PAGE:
Blunt -- @RoyBlunt -- is a relative newcomer to the tweeting world but already has amassed more than 10,000 followers since he joined the Senate in January. Blunt's tweets tend to be a bit less personal than those of McCaskill. On June 3, Blunt sent this Tweet: "Disappointing unemployment #s today = 28 consecutive months w/ natl unemployment above 8%. Where are the jobs?"

Sen. Dick Durbin, D-Ill. -- @SenatorDurbin -- was a relative late-comer to tweeting and really just got started this year. He had 2,623 followers and 334 Tweets as of Tuesday.

In line with his position as the Senate's second-ranking Democrat, Durbin's Tweets tend to drive home his party's message for the day. For example: "#Republican #budget ends #Medicare as we know it -- vouchers won't keep up with inflation and #seniors won't be able to afford care."

When people sign up to Durbin's site, a message asks them to endorse a "social media user agreement" with carefully worded disclaimers saying that Durbin and his office "reserve the right, but undertake no duty, to review, edit, move or delete any material submitted as a comment to the information provided for display or placed on the social media web sites in its sole discretion, without notice. Comments submitted to these sites will be reviewed and inappropriate comments may be deleted at the sole discretion of Sen. Durbin's office." The agreement asks users to "refrain from posting questions that contain threats, obscenity, material that would violate the law if published here, abusive, defamatory or sexually explicit material."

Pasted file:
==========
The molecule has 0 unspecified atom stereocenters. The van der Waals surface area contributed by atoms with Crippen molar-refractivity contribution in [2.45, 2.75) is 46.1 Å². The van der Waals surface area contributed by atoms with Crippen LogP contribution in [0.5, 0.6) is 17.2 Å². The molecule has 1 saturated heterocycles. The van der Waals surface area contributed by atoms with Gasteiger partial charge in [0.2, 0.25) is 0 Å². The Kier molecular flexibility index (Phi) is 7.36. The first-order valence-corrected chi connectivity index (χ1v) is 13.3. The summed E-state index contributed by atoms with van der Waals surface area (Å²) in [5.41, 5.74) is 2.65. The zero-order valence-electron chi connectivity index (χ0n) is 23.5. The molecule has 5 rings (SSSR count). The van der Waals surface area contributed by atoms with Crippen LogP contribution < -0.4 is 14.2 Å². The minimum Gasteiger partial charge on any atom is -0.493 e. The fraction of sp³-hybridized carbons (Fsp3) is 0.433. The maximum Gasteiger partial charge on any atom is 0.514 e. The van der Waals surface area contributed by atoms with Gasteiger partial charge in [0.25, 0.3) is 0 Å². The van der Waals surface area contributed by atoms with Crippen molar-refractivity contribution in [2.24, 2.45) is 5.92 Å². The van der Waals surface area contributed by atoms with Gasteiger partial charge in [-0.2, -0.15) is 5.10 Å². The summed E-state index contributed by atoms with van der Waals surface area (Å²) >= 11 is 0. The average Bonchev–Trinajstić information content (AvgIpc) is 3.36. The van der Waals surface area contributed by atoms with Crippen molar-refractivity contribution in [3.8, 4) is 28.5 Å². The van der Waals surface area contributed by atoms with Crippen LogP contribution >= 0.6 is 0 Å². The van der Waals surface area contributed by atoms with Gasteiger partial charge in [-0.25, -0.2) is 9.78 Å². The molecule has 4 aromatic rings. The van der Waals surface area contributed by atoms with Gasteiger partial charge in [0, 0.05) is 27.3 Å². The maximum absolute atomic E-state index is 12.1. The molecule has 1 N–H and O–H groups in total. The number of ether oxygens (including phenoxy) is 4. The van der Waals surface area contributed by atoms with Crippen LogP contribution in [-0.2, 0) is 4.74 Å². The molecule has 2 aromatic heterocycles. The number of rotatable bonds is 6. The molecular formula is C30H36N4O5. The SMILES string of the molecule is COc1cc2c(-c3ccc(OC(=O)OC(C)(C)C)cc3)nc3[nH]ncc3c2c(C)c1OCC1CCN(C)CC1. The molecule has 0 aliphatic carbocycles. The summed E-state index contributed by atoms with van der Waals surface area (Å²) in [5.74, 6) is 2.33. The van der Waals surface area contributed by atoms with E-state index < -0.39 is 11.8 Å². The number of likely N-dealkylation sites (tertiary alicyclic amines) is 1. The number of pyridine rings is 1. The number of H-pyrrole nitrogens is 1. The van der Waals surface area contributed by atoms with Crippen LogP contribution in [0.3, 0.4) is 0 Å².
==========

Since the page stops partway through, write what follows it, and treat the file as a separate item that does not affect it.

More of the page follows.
The junior senator from Illinois, Republican Sen. Mark Kirk -- @SenatorKirk -- has been an active tweeter since he moved from the House to the Senate last November. Kirk, who has 3,702 followers, will sometimes tweet several times a day. A spokesman said the senator usually comes up with the ideas for the Tweets, which staffers then post. While Kirk often focuses on issues, he had mixed in some interesting Tweets about pirates off the Somali coast or nuclear-waste pools in the Chicago area.

While many lawmakers don't respond directly to Tweets from constituents, McCaskill said she makes a point of trying to do so. "I generally don't reply publicly, but it's very common for me to direct-message people from Missouri. I do that frequently," she said. "I try very hard to maintain a two-way communication with Missourians, especially when they have specific concerns about issues or questions they have about my stands on things."

While she hasn't caught much flak from her Tweets so far, McCaskill recalled one case when the wrong spelling caused her a bit of embarrassment. "I misspelled 'public' one time, which was embarrassing. I left the 'l' out of 'public,' when I was referring to public options," she said with a laugh.